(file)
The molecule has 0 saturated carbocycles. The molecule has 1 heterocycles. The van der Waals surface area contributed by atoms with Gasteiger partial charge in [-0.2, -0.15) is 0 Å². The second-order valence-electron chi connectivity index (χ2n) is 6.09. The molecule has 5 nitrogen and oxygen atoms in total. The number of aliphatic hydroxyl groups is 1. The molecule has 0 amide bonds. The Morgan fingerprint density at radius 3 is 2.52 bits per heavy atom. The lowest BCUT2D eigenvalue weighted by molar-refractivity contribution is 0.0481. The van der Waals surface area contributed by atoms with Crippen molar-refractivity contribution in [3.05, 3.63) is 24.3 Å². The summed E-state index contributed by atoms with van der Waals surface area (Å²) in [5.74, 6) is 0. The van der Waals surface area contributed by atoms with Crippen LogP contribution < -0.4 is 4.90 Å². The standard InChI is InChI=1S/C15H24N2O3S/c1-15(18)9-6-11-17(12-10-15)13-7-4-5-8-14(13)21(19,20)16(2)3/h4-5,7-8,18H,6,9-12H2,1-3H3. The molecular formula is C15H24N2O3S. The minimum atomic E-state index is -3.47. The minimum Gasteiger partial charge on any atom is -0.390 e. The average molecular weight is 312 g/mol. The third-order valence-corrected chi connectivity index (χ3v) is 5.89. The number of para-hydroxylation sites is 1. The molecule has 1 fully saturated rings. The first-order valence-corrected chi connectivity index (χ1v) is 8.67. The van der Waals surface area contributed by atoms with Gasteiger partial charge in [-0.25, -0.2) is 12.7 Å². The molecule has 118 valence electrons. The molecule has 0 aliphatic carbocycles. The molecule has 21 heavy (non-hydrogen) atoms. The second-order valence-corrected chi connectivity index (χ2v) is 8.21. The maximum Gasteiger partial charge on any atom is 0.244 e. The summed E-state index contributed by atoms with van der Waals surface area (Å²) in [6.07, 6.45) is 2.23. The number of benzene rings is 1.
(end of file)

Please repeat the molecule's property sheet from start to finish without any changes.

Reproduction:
The molecule has 0 saturated carbocycles. The molecule has 1 heterocycles. The van der Waals surface area contributed by atoms with Gasteiger partial charge in [-0.2, -0.15) is 0 Å². The second-order valence-electron chi connectivity index (χ2n) is 6.09. The molecule has 5 nitrogen and oxygen atoms in total. The number of aliphatic hydroxyl groups is 1. The molecule has 0 amide bonds. The Morgan fingerprint density at radius 3 is 2.52 bits per heavy atom. The lowest BCUT2D eigenvalue weighted by molar-refractivity contribution is 0.0481. The van der Waals surface area contributed by atoms with Crippen molar-refractivity contribution in [3.05, 3.63) is 24.3 Å². The summed E-state index contributed by atoms with van der Waals surface area (Å²) in [5.74, 6) is 0. The van der Waals surface area contributed by atoms with Crippen LogP contribution < -0.4 is 4.90 Å². The standard InChI is InChI=1S/C15H24N2O3S/c1-15(18)9-6-11-17(12-10-15)13-7-4-5-8-14(13)21(19,20)16(2)3/h4-5,7-8,18H,6,9-12H2,1-3H3. The molecular formula is C15H24N2O3S. The minimum atomic E-state index is -3.47. The minimum Gasteiger partial charge on any atom is -0.390 e. The average molecular weight is 312 g/mol. The third-order valence-corrected chi connectivity index (χ3v) is 5.89. The number of para-hydroxylation sites is 1. The molecule has 1 fully saturated rings. The first-order valence-corrected chi connectivity index (χ1v) is 8.67. The van der Waals surface area contributed by atoms with Gasteiger partial charge in [-0.25, -0.2) is 12.7 Å². The molecule has 118 valence electrons. The molecule has 0 aliphatic carbocycles. The molecule has 21 heavy (non-hydrogen) atoms. The second-order valence-corrected chi connectivity index (χ2v) is 8.21. The maximum Gasteiger partial charge on any atom is 0.244 e. The summed E-state index contributed by atoms with van der Waals surface area (Å²) in [6.07, 6.45) is 2.23. The number of benzene rings is 1.